TYPE: Tibetan wood and hide (leather) painted chest

CIRCA: 1700’s / 18th Century


This small Tibetan chest is made of wood with leather trim fastened by metal tabs and painted with a graphic illustration known as “Mongol leading a tiger”, rarely seen on Tibetan ‘furniture’*. It depicts, as the term implies, a Mongolian lama or elder leading a tamed tiger and is more often seen on wall paintings in Gelugpa monasteries in Tibet (than on furniture). This lifelike depiction is said to have sectarian overtones that represent the supremacy of the Gelugpa (or ‘yellow hat’) school of Tibetan Buddhism over the Nyingma, or old-school ‘red hat’ sect. The illustrations on the panels are still remarkably clear, especially those on the sides, if a little surface soiled from years of use, while the chest itself is structurally sound and in very good condition for its age. (If one so desired the paintings could of course be professionally conserved to bring them back to their original glory, but overall this chest has a wonderfully aged patina as is.) An uncommon and powerful piece with a significance all its own.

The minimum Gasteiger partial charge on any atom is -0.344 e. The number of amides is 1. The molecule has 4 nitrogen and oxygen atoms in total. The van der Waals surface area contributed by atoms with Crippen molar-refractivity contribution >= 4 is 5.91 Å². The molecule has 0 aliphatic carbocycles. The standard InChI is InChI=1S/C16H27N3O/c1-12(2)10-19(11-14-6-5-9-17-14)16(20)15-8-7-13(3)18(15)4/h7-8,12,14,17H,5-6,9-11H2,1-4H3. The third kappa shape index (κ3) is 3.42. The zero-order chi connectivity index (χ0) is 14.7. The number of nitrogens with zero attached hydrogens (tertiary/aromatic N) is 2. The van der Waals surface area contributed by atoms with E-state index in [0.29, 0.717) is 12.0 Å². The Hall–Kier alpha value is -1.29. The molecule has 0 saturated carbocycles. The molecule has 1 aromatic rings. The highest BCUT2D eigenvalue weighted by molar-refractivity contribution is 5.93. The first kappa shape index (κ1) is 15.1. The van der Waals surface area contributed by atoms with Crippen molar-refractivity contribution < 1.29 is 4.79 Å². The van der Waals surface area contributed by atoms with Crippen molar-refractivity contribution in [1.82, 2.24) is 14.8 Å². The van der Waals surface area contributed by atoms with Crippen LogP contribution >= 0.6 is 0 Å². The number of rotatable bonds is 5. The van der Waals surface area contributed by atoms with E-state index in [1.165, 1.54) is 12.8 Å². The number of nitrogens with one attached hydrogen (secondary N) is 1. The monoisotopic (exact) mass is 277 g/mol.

*For more information on Tibetan furniture, two of note are Wooden Wonders edited by David Kamansky, and Tibetan Furniture by Chris Buckley.


SIZE: approx. 31cm x 30cm x 30cm

MATERIAL: Wood, leather, metal, paint